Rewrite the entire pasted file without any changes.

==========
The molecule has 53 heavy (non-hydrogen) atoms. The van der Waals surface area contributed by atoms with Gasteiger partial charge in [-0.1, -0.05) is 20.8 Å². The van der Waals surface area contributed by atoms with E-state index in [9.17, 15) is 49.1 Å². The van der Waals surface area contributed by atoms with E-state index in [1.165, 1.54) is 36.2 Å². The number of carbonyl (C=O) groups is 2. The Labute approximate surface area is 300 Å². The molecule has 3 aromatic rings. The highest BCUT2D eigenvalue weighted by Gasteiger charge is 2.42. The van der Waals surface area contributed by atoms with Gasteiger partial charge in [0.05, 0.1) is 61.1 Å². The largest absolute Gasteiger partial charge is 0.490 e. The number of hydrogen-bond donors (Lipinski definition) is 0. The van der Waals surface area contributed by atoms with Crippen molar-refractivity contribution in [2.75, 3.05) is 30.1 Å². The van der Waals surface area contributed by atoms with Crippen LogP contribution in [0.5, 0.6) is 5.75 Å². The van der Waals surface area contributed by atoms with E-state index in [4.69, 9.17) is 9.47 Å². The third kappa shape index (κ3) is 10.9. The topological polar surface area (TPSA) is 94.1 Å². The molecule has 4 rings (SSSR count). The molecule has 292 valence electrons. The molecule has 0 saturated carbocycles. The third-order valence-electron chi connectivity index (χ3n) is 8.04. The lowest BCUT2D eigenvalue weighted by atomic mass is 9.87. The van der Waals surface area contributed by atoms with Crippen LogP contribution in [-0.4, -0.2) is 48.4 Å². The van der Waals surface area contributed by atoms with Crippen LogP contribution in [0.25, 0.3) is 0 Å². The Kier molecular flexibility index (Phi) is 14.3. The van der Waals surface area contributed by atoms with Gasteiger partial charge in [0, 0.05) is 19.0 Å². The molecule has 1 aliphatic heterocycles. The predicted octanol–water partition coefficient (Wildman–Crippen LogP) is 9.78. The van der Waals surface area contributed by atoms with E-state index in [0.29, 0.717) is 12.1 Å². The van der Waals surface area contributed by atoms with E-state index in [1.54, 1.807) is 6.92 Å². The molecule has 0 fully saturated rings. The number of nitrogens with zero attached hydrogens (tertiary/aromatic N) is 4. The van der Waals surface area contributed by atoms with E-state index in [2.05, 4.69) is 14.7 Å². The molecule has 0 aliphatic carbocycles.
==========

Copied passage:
The molecule has 53 heavy (non-hydrogen) atoms. The van der Waals surface area contributed by atoms with Gasteiger partial charge in [-0.1, -0.05) is 20.8 Å². The van der Waals surface area contributed by atoms with E-state index in [9.17, 15) is 49.1 Å². The van der Waals surface area contributed by atoms with E-state index in [1.165, 1.54) is 36.2 Å². The number of carbonyl (C=O) groups is 2. The Labute approximate surface area is 300 Å². The molecule has 3 aromatic rings. The highest BCUT2D eigenvalue weighted by Gasteiger charge is 2.42. The van der Waals surface area contributed by atoms with Gasteiger partial charge in [0.05, 0.1) is 61.1 Å². The largest absolute Gasteiger partial charge is 0.490 e. The number of hydrogen-bond donors (Lipinski definition) is 0. The van der Waals surface area contributed by atoms with Crippen molar-refractivity contribution in [2.75, 3.05) is 30.1 Å². The van der Waals surface area contributed by atoms with Crippen LogP contribution in [0.5, 0.6) is 5.75 Å². The van der Waals surface area contributed by atoms with E-state index in [4.69, 9.17) is 9.47 Å². The third kappa shape index (κ3) is 10.9. The topological polar surface area (TPSA) is 94.1 Å². The molecule has 4 rings (SSSR count). The molecule has 292 valence electrons. The molecule has 0 saturated carbocycles. The third-order valence-electron chi connectivity index (χ3n) is 8.04. The lowest BCUT2D eigenvalue weighted by atomic mass is 9.87. The van der Waals surface area contributed by atoms with Crippen LogP contribution in [-0.4, -0.2) is 48.4 Å². The van der Waals surface area contributed by atoms with Crippen LogP contribution in [0.25, 0.3) is 0 Å². The Kier molecular flexibility index (Phi) is 14.3. The van der Waals surface area contributed by atoms with Gasteiger partial charge in [0, 0.05) is 19.0 Å². The molecule has 1 aliphatic heterocycles. The predicted octanol–water partition coefficient (Wildman–Crippen LogP) is 9.78. The van der Waals surface area contributed by atoms with E-state index in [0.29, 0.717) is 12.1 Å². The van der Waals surface area contributed by atoms with E-state index in [1.54, 1.807) is 6.92 Å². The molecule has 0 fully saturated rings. The number of nitrogens with zero attached hydrogens (tertiary/aromatic N) is 4. The van der Waals surface area contributed by atoms with E-state index in [2.05, 4.69) is 14.7 Å². The molecule has 0 aliphatic carbocycles.